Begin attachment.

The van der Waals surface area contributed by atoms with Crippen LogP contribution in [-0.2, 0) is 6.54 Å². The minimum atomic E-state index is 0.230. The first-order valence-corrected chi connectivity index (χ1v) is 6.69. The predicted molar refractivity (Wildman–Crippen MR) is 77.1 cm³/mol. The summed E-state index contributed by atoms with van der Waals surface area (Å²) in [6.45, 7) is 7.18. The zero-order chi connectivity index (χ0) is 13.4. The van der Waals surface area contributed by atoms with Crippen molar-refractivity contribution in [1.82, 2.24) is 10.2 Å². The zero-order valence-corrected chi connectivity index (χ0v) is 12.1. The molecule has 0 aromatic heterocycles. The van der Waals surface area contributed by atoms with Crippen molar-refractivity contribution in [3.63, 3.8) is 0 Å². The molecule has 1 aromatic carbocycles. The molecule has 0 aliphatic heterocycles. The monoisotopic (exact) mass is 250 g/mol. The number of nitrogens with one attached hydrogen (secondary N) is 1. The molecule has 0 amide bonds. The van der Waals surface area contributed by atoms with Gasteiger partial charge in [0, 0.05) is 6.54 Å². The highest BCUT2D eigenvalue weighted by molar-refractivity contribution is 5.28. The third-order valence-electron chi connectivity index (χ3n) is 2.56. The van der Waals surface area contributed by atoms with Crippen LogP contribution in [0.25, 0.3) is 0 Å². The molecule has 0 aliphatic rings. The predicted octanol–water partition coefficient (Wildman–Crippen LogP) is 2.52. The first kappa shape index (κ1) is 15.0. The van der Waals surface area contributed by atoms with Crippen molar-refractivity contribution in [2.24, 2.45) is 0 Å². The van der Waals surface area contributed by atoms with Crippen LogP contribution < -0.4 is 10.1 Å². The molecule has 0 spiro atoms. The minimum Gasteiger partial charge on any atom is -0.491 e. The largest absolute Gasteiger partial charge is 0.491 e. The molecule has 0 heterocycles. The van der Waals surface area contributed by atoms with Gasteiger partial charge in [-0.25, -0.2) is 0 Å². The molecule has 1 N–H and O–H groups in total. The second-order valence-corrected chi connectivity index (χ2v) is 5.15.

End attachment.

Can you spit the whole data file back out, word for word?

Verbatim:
The van der Waals surface area contributed by atoms with Crippen LogP contribution in [-0.2, 0) is 6.54 Å². The minimum atomic E-state index is 0.230. The first-order valence-corrected chi connectivity index (χ1v) is 6.69. The predicted molar refractivity (Wildman–Crippen MR) is 77.1 cm³/mol. The summed E-state index contributed by atoms with van der Waals surface area (Å²) in [6.45, 7) is 7.18. The zero-order chi connectivity index (χ0) is 13.4. The van der Waals surface area contributed by atoms with Crippen molar-refractivity contribution in [1.82, 2.24) is 10.2 Å². The zero-order valence-corrected chi connectivity index (χ0v) is 12.1. The molecule has 0 aromatic heterocycles. The van der Waals surface area contributed by atoms with Crippen molar-refractivity contribution in [3.63, 3.8) is 0 Å². The molecule has 1 aromatic carbocycles. The molecule has 0 aliphatic heterocycles. The monoisotopic (exact) mass is 250 g/mol. The number of nitrogens with one attached hydrogen (secondary N) is 1. The molecule has 0 amide bonds. The van der Waals surface area contributed by atoms with Gasteiger partial charge in [0, 0.05) is 6.54 Å². The highest BCUT2D eigenvalue weighted by molar-refractivity contribution is 5.28. The third-order valence-electron chi connectivity index (χ3n) is 2.56. The van der Waals surface area contributed by atoms with Crippen LogP contribution in [0.25, 0.3) is 0 Å². The molecule has 0 aliphatic rings. The predicted octanol–water partition coefficient (Wildman–Crippen LogP) is 2.52. The first kappa shape index (κ1) is 15.0. The van der Waals surface area contributed by atoms with Crippen molar-refractivity contribution in [2.24, 2.45) is 0 Å². The van der Waals surface area contributed by atoms with Crippen LogP contribution < -0.4 is 10.1 Å². The molecule has 0 spiro atoms. The minimum Gasteiger partial charge on any atom is -0.491 e. The largest absolute Gasteiger partial charge is 0.491 e. The molecule has 0 heterocycles. The van der Waals surface area contributed by atoms with Gasteiger partial charge in [-0.25, -0.2) is 0 Å². The molecule has 1 N–H and O–H groups in total. The second-order valence-corrected chi connectivity index (χ2v) is 5.15.